The recent SUSTAIN FORTE study, published in September 2021 in Lancet Diabetes & Endocrinology, reports that higher doses of the glucagon-like peptide 1 (GLP-1) agonist semaglutide could offer another treatment option and appear to result in even better outcomes for both weight loss and diabetes. This dosing alternative is currently under FDA review, but the authors are hopeful given the results they obtained using the higher dose.

Dr. Juan P. Frías, a clinical researcher at the National Research Institute, Los Angeles, California, and colleagues set out to further explore the extent to which higher doses of semaglutide could improve diabetic control and weight loss. Findings from the original SUSTAIN trial were limited to only 0.5-mg and 1-mg doses of semaglutide. In the previous trial, despite superior blood glucose control compared with other GLP-1 receptor agonists, fewer than one-half of subjects reached the target HbA1C, which was set at less than 7% with the 1-mg dose. The authors noted that dose-dependent reductions in both body weight and HbA1C were seen at higher doses, which did not appear to be associated with any newly emergent or exacerbated preexisting safety concerns.

The researchers conducted a 40-week, randomized, double-blind, phase IIIB trial (SUSTAIN FORTE) at 125 outpatient clinics in 10 countries. The subjects were adults aged 18 years and older who were determined to have suboptimally controlled type 2 diabetes with HbA1C of 8.0% to 10.0% and were treated with metformin with or without sulfonylurea; they were randomly assigned to receive either a 1-mg (n = 481) or 2-mg (n = 480) once-weekly semaglutide dose. For each group, average duration of diabetes was roughly 10 years (baseline HbA1C of 8.8%) and 9 years (baseline HbA1C of 8.9%), and BMI was 34.4 and 34.8, respectively. Participants, site personnel, the clinical study group, and investigators were blinded to the assigned treatment.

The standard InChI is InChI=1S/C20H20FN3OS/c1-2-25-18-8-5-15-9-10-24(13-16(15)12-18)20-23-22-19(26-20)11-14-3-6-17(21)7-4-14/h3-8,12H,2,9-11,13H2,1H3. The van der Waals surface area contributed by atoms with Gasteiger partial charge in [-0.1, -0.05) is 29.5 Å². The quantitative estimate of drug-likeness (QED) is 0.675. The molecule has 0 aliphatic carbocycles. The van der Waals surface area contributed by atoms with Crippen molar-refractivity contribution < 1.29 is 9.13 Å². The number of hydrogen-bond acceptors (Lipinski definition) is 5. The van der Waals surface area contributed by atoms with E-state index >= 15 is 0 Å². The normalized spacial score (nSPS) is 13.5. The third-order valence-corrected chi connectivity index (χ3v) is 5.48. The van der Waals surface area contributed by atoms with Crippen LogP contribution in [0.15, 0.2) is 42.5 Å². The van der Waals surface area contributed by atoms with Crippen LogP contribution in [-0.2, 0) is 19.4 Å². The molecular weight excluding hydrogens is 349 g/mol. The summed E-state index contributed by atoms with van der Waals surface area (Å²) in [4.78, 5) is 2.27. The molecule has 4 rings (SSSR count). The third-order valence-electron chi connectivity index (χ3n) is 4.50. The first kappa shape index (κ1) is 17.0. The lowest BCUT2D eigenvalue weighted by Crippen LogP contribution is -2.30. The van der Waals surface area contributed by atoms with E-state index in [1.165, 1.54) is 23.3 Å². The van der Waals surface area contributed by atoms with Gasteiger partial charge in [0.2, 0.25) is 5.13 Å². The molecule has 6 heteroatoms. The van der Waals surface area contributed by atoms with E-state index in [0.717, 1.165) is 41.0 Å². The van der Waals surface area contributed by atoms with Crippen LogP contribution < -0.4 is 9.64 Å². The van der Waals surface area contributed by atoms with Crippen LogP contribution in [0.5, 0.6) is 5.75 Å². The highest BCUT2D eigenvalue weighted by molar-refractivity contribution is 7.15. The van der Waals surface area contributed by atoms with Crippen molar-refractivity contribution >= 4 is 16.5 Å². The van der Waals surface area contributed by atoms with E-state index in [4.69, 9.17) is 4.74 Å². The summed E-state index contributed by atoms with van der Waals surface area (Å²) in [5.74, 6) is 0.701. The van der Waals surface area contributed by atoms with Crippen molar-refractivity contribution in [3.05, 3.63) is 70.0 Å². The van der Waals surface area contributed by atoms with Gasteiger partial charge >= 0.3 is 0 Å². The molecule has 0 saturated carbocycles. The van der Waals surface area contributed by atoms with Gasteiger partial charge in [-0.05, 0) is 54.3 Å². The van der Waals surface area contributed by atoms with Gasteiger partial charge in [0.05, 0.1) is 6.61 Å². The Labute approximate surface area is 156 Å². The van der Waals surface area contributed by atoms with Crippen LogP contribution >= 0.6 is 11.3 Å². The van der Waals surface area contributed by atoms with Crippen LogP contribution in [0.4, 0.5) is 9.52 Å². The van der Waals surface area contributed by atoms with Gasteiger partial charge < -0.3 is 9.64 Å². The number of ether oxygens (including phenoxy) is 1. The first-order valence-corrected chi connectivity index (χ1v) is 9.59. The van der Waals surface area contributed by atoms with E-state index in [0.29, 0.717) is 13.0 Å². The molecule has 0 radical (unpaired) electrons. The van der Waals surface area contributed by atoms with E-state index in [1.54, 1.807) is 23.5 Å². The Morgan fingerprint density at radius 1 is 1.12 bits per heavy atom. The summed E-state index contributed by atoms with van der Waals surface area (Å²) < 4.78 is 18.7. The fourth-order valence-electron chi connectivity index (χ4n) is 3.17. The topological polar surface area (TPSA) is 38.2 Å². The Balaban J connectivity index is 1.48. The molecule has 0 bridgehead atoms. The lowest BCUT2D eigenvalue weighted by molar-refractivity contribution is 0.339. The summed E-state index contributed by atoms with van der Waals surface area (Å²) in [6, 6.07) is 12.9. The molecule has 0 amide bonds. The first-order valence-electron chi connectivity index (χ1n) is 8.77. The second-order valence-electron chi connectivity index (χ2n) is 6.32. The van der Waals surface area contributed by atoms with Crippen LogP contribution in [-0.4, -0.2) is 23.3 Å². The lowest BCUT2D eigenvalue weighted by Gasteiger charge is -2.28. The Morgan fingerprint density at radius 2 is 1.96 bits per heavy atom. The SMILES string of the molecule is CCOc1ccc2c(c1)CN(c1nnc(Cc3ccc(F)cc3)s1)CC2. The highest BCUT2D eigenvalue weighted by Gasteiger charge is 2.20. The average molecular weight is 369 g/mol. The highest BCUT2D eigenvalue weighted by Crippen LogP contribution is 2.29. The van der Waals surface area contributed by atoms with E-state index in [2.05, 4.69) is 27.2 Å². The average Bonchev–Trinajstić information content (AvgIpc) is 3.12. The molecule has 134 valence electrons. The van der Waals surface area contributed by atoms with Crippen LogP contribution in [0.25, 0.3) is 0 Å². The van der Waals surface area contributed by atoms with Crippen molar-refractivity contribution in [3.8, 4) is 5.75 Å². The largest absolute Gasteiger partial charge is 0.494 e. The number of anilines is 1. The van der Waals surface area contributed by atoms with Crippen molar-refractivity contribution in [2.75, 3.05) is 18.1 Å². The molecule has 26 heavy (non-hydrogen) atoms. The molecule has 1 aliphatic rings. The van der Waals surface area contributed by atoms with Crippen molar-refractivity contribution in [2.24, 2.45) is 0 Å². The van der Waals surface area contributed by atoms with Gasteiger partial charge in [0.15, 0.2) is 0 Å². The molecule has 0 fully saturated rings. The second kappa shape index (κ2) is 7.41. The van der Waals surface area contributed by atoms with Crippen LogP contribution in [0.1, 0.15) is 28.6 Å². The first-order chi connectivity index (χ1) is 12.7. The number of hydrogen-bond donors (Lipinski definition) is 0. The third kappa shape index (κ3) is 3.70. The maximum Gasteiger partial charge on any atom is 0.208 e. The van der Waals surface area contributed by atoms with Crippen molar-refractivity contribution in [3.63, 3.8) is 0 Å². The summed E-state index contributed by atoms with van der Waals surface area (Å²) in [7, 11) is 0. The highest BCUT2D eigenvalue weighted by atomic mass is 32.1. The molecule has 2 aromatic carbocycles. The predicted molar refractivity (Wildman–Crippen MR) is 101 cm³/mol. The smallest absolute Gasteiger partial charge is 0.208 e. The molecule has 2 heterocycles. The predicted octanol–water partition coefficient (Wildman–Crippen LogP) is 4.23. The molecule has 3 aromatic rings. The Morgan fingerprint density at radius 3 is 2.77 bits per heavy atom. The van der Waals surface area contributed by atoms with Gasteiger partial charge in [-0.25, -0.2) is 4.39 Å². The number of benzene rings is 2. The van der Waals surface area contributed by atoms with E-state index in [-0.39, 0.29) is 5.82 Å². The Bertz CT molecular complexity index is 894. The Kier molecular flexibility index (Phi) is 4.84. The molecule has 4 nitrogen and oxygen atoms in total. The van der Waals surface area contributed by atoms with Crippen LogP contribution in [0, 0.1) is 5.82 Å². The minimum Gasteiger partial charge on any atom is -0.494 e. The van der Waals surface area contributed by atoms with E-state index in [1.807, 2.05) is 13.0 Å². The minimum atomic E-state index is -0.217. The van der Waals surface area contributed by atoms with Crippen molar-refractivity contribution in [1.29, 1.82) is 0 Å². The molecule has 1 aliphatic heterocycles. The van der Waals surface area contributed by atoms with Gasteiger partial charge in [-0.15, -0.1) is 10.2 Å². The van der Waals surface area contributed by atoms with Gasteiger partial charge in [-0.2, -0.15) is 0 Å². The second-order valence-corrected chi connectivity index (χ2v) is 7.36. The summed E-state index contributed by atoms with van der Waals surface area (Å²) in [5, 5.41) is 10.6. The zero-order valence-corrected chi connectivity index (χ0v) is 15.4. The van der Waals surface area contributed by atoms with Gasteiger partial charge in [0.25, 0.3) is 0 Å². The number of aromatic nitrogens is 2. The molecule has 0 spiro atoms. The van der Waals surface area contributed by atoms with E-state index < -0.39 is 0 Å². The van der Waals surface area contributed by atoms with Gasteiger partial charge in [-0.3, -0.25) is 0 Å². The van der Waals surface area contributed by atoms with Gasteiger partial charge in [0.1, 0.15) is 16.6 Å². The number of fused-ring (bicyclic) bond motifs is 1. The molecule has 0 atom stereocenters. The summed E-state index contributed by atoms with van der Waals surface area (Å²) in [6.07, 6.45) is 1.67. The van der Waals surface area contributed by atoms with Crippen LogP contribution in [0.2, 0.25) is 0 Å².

The research outcomes were reported after 40 weeks, with subjects taking the 1-mg dose experiencing a 1.9% decrease in HbA1C compared with 2.2% in those taking the 2-mg dose. In terms of weight loss, 28% of participants on semaglutide 2 mg experienced a weight loss of at least 10% compared with 23% of those on semaglutide 1 mg, and 59% of participants experienced at least 5% weight loss on semaglutide 2 mg compared with 51% of participants on the 1-mg dose.

The authors concluded that despite GLP-1 agonists being an established treatment option via their inhibition of glucagon release and promotion of insulin secretion, differences exist in different available agents regarding their potential to improve glucose control, weight loss, and other cardiovascular risks.

They further reported that their study results demonstrate that this specific once-weekly higher-dose semaglutide (2 mg) is "more efficacious than 1 mg, with similar safety profile, for people with type 2 diabetes. The 2-mg dose should provide a simple intensification option for patients given semaglutide in need of additional glycemic control via escalating their existing treatment."

The authors acknowledged that their study was funded by Novo Nordisk, the manufacturers of the brand-name drug Wegovy.

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